It is still a further objective of this invention to incorporate into an RFID interface, the ability to format data in compliance with the USPS Information Based Indicia system wherein data output from the interface is formatted and signed in accordance with cryptographic standards (typically DSA, RSA, ECDSA) whereby the data output as presented to the back-end host can by formatted as a two dimensional barcode, capable of being scanned and authenticated as to the identity of the originating interface and the validity of that interfaces digital signature. Alternately the interface's output may be transmitted to a remote central source and mathematically authenticated, directly (i.e., no scan of hard copy required).

Thus, the present invention is directed to an RFID system including an RFID transceiver, a sensor system, and an RFID interface connected to the sensor system for transmitting information acquired by the sensor system in response to interrogation by the RFID transceiver. The RFID transceiver and RFID interface may exchange information in an encrypted format. The RFID interface may include a number of RFID interfaces, and the RFID transceiver is generally operable to distinguish among and exchange information with individual ones of the RFID interfaces. The system may include a back end host for analyzing information received by the RFID transceiver. The back end host may be operable to convey the information received by the RFID transceiver and the results of any analysis to another entity, and the information received by the RFID transceiver may includes position information from a position location service.

BRIEF DESCRIPTION OF THE DRAWINGS

The foregoing aspects and other features of the present invention are explained in the following description, taken in connection with the accompanying drawings, wherein:

FIG. 1 is a block diagram of an RFID system.

FIG. 2 is a block diagram of an RFID system incorporating features of the present invention.

FIG. 3 is a block diagram of an RFID interface and sensor system according to the present invention.

FIG. 4 shows a diagram of a digital signature function and a Public Key digital signature function;

FIG. 5 shows a diagram of a signature verification function and a Public Key signature verification function;

FIG. 6 shows a system according to the invention communicating with various entities; and

FIG. 7 shows another embodiment of the present invention.

DETAILED DESCRIPTION OF THE PREFERRED EMBODIMENTS

FIG. 2 illustrates a diagram of a system 200 incorporating features of the present invention. Although the present invention will be described with reference to the embodiment shown in the drawings, it should be understood that the present invention could be embodied in many alternate forms of embodiments. In addition, any suitable size, shape or type of elements or materials could be used.

System 200 using radio frequency identification (RFID) includes an interrogation function 210 and a response function 220 communicating through air interface 9. It is a feature of the present invention for interrogation function 210 to query response function 220 and receive information from response function 215 through air interface 9 using RFID techniques. Response function 220 is generally incorporated in a product 215 for use by an end user. The information conveyed may generally include product life cycle, environmental, and identification information.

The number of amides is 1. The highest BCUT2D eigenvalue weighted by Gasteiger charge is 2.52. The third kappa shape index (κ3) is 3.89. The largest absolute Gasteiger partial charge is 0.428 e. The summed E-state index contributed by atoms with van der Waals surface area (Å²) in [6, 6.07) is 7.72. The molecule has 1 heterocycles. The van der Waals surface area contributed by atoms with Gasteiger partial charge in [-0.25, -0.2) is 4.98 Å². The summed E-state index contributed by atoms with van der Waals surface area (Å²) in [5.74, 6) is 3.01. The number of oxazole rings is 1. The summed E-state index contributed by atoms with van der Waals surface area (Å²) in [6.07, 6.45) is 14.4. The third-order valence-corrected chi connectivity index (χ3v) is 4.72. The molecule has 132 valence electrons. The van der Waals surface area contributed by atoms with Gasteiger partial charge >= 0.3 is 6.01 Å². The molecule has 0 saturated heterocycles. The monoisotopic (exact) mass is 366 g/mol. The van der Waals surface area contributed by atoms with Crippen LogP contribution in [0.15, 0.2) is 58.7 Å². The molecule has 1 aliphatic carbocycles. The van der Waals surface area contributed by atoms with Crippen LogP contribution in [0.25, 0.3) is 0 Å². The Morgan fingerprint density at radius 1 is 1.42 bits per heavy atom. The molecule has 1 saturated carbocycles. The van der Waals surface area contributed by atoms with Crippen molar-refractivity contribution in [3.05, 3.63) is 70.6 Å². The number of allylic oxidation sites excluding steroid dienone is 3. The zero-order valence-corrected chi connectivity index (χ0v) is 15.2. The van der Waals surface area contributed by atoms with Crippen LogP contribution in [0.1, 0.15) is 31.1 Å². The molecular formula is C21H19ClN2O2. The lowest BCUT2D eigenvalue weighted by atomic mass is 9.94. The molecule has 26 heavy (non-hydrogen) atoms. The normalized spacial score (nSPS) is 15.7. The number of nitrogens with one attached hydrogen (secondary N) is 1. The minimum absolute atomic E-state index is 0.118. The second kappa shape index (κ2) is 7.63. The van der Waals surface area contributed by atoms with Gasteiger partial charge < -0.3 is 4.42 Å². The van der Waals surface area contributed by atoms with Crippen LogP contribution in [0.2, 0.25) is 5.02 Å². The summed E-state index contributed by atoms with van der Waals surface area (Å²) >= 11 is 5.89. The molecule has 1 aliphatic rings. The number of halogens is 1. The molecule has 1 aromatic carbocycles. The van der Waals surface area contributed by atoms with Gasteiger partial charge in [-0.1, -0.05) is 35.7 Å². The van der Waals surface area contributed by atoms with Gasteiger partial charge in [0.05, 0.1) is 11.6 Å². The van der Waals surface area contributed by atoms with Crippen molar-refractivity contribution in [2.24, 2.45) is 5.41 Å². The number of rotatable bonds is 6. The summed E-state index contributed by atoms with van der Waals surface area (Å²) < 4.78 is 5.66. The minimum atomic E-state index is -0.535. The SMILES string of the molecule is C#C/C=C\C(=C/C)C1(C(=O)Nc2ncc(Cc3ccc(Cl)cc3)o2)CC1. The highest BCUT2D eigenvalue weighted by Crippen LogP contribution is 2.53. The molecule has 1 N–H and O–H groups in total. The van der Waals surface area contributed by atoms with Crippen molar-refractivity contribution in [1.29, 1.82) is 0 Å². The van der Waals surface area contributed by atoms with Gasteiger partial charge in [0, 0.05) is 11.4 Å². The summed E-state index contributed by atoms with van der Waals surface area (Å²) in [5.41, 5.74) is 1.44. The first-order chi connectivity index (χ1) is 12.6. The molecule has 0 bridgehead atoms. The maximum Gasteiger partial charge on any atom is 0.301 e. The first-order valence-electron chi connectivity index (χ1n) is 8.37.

Interrogation function 210 generally includes a back end host 204 and a database 206 connected to a transceiver 202. Transceiver 202 may be connected to back end host 204 and database 206 through a network 225 that may include any network suitable for communication, for example, the Internet, the Public Switched Telephone Network (PSTN), a wireless network, a wired network, a virtual private network (VPN) etc. Communication may be executed using any suitable protocol, including X.25, ATM, TCP/IP, etc. Transceiver 202 communicates with response functions 220 through air interface 9 using RFID techniques. As mentioned above, response function 220 may be incorporated into product 215.

Product 215 is generally a consumer or industrial product that is manufactured and conveyed to an end user through a distribution channel.

Response function 220 is shown schematically in FIG. 3 and may have a form factor that may be easily integrated within product 215 or its packaging. Response function 220 may include an RFID interface 305, a controller 320, memory 315, a power supply 325, and one or more sensors 330.

RFID interface 305 generally provides an interface between the circuitry in response function 220 and transceiver 202 (FIG. 2). RFID interface 305 may include an RFID tag, an RFID integrated circuit or any other circuitry or software suitable for communicating with transceiver 202 using RFID techniques.

Controller 320 may include logic circuitry for generally controlling the operation of response function 220, and may operate in conjunction with memory 315. For example, control circuitry 320 may include a processor that operates programs found in memory 315.

Memory 315 may provide storage for measurements acquired by the one or more sensors 330. Memory 315 may be configured as a non-volatile memory which retains its contents in the event of a power loss. Memory 315 may also include status data about product 215. Status data may include a product serial number, date of manufacture, device configuration/capabilities, expiration date, limitations of use, etc.